Indie Unheard

A new series where we examine a little-known album that just maybe classic.

Fever Dream

Sweating the Night Away

Fever Dream
  1. Studio City (3:41)
  2. Face the Facts (2:39)
  3. Art School Lovers (4:03)
  4. Ghosts (3:52)
  5. Sweating the Night Away (3:48)
  6. The Process of Thought (3:17)
  7. Modern Epics (4:36)
  8. This is Reality (3:29)
  9. Don’t Stop Dancing (6:26
By: Kieran Conaboy
01/04/2021

It boggles the mind to think about why Fever Dream never became more than regionally popular. The St. Petersburg, Florida, quartet released three excellent records throughout their half decade as a band together. Helium, their first, from 1987, gave Fever Dream their reputation as go-for-broke, pill-guzzling dancehall jokesters. Helium garnered them a certain notoriety in the Tampa area, which they wrote about in their follow-up from a year later, Sleep When We’re Dead. That album’s lead single, “Tryst,” was featured in the Richard Linklater film Please Carry Me. The band used the money from that album to move to Miami and begin the club-going, drug-using lifestyle they had long been singing about.

And that’s where Sweating the Night Away was born. Fever Dream rented out a practice space in Studio City, a Miami neighborhood popular with artists and students. They wrote the entire album in that space, usually in the early mornings, over nuclear-grade Cuban coffee and after a long night out.

And what’s so fascinating about the sound of Sweating the Night Away is that it has no warmth. Recorded in the tropics and ostensibly about bodies in motion, moving together, colliding, this is somehow a cold album. Some of that could be contributed to lead singer Chris Stoia’s distant, unknowable voice that half snarls and half recoils. Stoia howls when a whisper would suffice; his voice shivers when it should be sure of itself. As much as drummer Milan Rodriguez provides the scaffolding for each song, pushing it higher and higher, its Stoia’s voice that remains the band’s defining trademark.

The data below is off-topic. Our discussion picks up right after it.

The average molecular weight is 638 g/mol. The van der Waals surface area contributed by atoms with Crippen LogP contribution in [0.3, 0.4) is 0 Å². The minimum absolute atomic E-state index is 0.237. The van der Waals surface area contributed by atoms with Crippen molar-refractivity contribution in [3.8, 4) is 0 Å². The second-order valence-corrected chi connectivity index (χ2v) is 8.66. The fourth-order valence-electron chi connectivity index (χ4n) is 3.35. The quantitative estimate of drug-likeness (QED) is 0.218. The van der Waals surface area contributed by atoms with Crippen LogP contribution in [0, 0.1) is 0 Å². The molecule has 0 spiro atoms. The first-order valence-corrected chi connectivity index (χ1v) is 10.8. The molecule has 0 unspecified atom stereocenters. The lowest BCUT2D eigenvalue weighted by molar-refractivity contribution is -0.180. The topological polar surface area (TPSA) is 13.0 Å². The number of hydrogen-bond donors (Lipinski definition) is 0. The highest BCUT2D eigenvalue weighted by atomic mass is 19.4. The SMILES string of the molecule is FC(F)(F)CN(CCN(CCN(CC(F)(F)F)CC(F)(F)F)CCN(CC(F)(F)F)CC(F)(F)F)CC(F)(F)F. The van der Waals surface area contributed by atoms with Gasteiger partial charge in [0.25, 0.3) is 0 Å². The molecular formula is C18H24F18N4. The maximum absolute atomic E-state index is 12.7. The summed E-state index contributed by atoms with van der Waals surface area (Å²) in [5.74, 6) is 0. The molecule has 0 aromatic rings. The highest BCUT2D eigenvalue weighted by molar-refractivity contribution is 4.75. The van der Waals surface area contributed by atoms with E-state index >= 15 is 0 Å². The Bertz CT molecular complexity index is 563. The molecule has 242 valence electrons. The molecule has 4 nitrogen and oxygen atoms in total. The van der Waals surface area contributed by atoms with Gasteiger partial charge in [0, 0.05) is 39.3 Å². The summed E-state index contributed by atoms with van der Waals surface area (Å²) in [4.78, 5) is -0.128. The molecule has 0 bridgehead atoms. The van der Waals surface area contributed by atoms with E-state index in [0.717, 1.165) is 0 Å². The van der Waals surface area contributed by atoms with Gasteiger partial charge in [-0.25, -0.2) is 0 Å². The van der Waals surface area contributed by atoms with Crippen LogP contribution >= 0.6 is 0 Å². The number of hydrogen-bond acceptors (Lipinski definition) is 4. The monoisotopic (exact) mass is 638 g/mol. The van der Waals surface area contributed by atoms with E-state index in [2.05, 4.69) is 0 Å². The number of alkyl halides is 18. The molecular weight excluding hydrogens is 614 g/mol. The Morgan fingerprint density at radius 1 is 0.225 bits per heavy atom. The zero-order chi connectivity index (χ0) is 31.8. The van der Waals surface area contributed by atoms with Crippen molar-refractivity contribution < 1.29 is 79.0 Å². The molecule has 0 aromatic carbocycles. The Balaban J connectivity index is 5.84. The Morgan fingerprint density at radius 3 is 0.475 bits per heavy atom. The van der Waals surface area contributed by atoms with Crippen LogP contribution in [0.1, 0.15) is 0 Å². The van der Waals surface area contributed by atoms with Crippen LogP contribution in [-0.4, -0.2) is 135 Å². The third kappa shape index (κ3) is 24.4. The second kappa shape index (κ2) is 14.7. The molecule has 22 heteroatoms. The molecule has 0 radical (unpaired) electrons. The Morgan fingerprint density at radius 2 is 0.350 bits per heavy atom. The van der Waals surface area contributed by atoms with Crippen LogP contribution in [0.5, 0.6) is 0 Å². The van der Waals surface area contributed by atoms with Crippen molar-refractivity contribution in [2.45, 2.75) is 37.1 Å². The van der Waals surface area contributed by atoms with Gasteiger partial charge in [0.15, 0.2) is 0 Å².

Hear it on songs like “Modern Epics,” which starts slowly, promising a reprieve from the chaos that was “The Process of Thought.” At the beginning of the song, Stoia chants, almost monk-like, before joining the maelstrom created by Rick Emerson’s distorted guitar with a flurry of scatological shouts.

Or how about on the no-holds-barred “Face the Facts,” where Stoia wails pitifully over Evan Feunier’s thumping bass and abruptly shifts to look-at-me, cocksure confidence for the final verse. It’s that essence of up and down, the incongruity behind it all, that should have made Fever Dream a seminal band for its era, and should have catapulted Sweating the Night Away to the top of every dance-rock list in 1991.

Kraftwerk is probably the clearest influence on Fever Dream, but don’t overlook the importance of Miami musician Esteban Torranza. Torranza famously nurtured dozens of artists throughout South Florida in the late ‘80s and early ‘90s—he’s often credited as the first person to splice Afro-Cuban and punk, creating what was then known as Latin Thrance (a mix of thrash and dance). Torranza, acting as Fever Dream’s de facto manager, is the only who likely curtailed the band’s uglier instincts (see the surprisingly saccharine “Don’t Forget Me” on Sleep When We’re Dead or the woe-is-me teenage complaints of “Somebody Listen” on Helium.

Torranza, perhaps sensing that Stoia’s onstage persona might be a little much for a wider audience, worked to keep the kitsch to a minimum. This led to a conflict with Stoia, who was growing increasingly monomaniacal (as well as beginning to experiment with heavier drugs). To cap the album, Torranza suggested the band do something they hadn’t yet done.

And it’s that song, “Don’t Stop Dancing,” that gives a glimpse of what the band really could have been if they hadn't broken up during Desert Storm in 1991. It is the album’s lone track that doesn’t feature Stoia singing—that honor goes to his then-girlfriend, Vanessa Trask. (Fans of the South Florida club scene might know Trask better by her later career as the regaetton DJ Venus Flytrask.) It’s the first and only song Fever Dream recorded that they really let breathe. So much of the band’s work is remembered for its bust-the-door-down rambunctiousness, its flood-the-dance-floor euphoria. But “Don’t Stop Dancing” builds and builds and, at the very peak of an outlet, tiptoes back to stasis, before finally crescendoing in a near-orgasmic climax. And Trask drives it all, her haunted voice adding depth to what was previously an exercise in superficiality. It’s the type of song that bands seem to make almost by accident, maybe through osmosis. "Don't Stop Dancing" leaves you both happy and sad—happy to experience something so beautiful and moving, sad that the band would never record again, choosing to stop dancing instead of chasing those epic emotional peaks.

  • Middle class funk
  • Latin thrance